Major Error Alerts
Many old newspapers report the first settler at Mingay (at the junction of the Murrumbidgee and Tumut Rivers) as being Benjamin Warby.
However, this information is the perpetuation of a mistake made by James Gormly in a widely reported speech he made in 1906 .
(No record has been found showing James as attempting to correct his mistake).
Ben Warby was a younger brother of the real first settler - William Warby.
After William was convicted of receiving stolen cattle, all the goods and stock on the land were seized by the authorities and sold at auction.
Even the sale papers that show Mingay was sold to Benjamin by William are doubtful as the "sale" of the land may have been found to be fraudulent.
On the south bank of the Muttama creek there is a plaque showing Ben Warby as the original settler on Mingay in 1825.
a. One book claims a Benjimin Warby was the original settler - at Mingay and his son (Ben) was the original settler accross the Murrumbidgee from Mningay, at Darbalara..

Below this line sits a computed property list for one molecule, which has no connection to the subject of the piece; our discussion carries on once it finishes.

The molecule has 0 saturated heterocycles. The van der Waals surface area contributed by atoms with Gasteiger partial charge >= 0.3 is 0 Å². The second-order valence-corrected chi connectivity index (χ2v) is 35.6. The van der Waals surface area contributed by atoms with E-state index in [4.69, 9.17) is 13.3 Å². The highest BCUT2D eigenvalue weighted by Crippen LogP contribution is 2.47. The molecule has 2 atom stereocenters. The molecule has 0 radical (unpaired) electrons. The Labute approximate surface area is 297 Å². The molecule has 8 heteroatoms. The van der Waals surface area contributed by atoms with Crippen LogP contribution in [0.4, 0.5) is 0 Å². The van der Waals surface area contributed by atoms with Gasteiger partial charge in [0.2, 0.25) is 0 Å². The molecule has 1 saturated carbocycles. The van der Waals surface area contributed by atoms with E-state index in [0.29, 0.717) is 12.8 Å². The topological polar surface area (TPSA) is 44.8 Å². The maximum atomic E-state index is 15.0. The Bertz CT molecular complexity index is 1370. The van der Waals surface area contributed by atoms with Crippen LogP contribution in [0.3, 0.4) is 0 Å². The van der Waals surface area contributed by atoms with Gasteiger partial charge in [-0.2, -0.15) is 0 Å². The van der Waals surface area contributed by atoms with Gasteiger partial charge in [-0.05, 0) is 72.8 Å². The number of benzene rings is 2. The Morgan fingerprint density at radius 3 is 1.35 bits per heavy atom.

b. Although a person called Warby was operating an established farm at Mingay when Charles Sturt visited him in November 1829, it seems improbable that he was living there as early as 1825 - because:-
- The exploration party headed by Hume and Hovell did not return to Sydney until early 1825.
- On the 20th of May 1825 William Warby was in Sydney giving evidence in a Supreme Criminal Court hearing over the death of Lucy Clegg in 5th February 1825 at Liverpool.
- On the 21st of November 1825 William was granted land at Towrang (north of Goulburn) - although, it is not clear if he actually lived on this land.
- The truth may never be known because these claims to land were not legal and therefore not officillay documentesd.